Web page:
Linking theory with practice is at the root of feminist and queer studies, and academic knowledge best proves its usefulness when it can be applied to drive real-life social change. Throughout their program, our graduate students have many different opportunities to make use of their knowledge beyond the classroom. Whether by doing research projects, interning with a local or national organization, or making an impact in the Buffalo community, the initiative to go above and beyond will open doors to a multitude of worthwhile experiences.
As many of our graduate students come from abroad, and one of our key departmental research areas is global and transnational feminism and women's movements, a large number of students choose to conduct research outside North America in Asia, Africa, South America or Europe. To fund overseas research and travel, UB offers several scholarship opportunities, such as:
Currently, our students may be found in:
Elif Ege is currently doing her research on the Kurdish and Turkish women’s movements in Turkey and their multi-tiered collaborations and negotiations around the international norms and standards of women's rights across local, national and global levels of feminist activism.
Karolina Kulicka's research focuses on the Polish state administration from the gender perspective.
Thesis Title: "The Problem That Has No Name:” Mechanisms of Organizational Gendering in the Polish Civil Service”
"My dissertation research brings to light those forces behind gender inequity that are invisibly ingrained into seemingly gender-neutral organizational policies, practices and cultures. Using the example of the Polish state administration (often labeled as the most women-friendly in the world), this project analyzes how seemingly genderless institutional rules (e.g. political neutrality, professionalism), every-day work practices, spatial arrangements, new technologies, or the norms of the “right” looks can have a discriminating effect on female workers. My project argues that organizations are not just neutral sites of gender relations, but are themselves inherently gendered. Mechanisms of sustaining inequality can be unintentional, mundane, invisibly woven into the fabric of organizations, sustaining the architecture of exclusion. In an effort to eradicate institutional inequality, it is therefore important to redirect the focus from intentional acts of discrimination to systemic, institutional patterns of inequality. A critical feminist engagement with organizations (public, corporate, academic) can not only help to better understand how contemporary gender inequality operates, but also how organizational structures can be used to transform gender hierarchies and shatter the status quo of inequality."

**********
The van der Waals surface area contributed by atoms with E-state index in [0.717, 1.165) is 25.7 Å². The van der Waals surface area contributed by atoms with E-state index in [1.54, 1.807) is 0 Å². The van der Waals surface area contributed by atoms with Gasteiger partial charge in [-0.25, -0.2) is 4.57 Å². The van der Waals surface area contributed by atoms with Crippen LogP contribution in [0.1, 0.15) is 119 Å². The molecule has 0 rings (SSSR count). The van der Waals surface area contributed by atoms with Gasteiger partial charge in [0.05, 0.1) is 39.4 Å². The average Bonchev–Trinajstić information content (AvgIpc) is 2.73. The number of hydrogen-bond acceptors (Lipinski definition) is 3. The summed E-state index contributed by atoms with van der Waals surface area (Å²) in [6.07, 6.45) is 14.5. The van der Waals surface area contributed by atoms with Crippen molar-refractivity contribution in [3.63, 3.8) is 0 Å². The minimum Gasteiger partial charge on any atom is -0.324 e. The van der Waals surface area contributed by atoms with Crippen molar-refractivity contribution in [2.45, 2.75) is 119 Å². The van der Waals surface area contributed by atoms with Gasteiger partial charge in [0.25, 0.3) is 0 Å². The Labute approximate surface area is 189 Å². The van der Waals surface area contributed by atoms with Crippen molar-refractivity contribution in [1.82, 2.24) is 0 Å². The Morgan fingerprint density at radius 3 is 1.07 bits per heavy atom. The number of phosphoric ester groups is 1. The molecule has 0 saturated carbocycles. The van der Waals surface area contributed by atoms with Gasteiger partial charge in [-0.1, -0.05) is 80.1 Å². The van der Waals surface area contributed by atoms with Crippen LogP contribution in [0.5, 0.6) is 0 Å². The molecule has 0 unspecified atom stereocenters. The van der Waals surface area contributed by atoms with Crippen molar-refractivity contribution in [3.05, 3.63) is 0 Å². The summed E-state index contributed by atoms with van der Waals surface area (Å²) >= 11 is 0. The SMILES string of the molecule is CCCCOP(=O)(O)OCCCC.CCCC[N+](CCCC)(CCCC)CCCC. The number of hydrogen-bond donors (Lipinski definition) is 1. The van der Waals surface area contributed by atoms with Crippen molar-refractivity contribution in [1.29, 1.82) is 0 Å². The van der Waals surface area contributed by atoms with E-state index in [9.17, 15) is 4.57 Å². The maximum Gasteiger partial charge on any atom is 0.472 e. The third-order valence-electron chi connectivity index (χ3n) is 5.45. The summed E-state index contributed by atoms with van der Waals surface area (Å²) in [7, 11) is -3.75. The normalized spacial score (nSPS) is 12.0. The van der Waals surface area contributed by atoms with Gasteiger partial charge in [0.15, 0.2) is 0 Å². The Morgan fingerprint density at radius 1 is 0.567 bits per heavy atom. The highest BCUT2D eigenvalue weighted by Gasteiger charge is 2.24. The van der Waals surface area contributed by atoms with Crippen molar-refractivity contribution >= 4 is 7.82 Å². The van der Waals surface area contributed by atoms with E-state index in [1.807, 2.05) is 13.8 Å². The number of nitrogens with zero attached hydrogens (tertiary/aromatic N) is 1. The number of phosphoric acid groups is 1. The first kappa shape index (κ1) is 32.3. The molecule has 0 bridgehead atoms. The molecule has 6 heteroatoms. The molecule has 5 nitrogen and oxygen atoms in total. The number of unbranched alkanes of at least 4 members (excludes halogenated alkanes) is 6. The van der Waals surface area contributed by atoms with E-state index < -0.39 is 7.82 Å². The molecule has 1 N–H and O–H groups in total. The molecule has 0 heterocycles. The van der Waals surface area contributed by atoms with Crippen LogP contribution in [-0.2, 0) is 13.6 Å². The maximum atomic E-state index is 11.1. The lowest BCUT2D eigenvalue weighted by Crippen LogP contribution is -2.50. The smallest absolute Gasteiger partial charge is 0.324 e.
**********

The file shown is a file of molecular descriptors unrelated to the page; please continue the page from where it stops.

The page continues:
Our students regularly present their papers and meet with scholars who share their academic interests at national and international conferences an conventions organized by renowned academic associations, including:
When possible, the department offers financial support to help students cover the expenses of the conference participation.
Our students also gain experience and academic visibility outside UB by publishing articles in national and international peer-reviewed academic journals. Some recent examples:
Students also write blogs and publish in local and national newspapers and magazines. Check out a recent Gender Institute blog post by student Hilary Vandenbark: "We need a culture shift, we need to listen to women: Reflections on #MeToo"
While I was in the GGS master's program, I got to travel throughout the United States and abroad presenting at conferences. This was an amazing opportunity to not only advance my public speaking skills but to also see parts of the world I had never been to and meet new and interesting people.
GGSs students also teach undergraduate classes and work as graduate assistants across the university. Our students have previously worked as assistants for the UB Gender Institute and at the UB Intercultural and Diversity Center.
Students engage in community life and activism by taking part in discussions and presentations with on-campus academic groups like the Queer Studies Academic Workshop or the Feminist Research Alliance Workshop, and community organizations like the Buffalo-Niagara LGBT Historical Society.
"The best Sundays are spent screaming about inclusive feminism." – Graduate student Gabriella Nassif
Additionally, collaboration with local and national government institutions and non-governmental organizations helps students develop a practical perspective by connecting the academic classroom to the real world. One example is a cooperative effort with the Erie County Commission on the Status of Women. Student Gabriella Nassif also worked as a research consultant at The Institute for Women's Studies in the Arab World – IWSAW, and Elif Ege was involved in organizing International Women's Day in Istanbul, pictured right.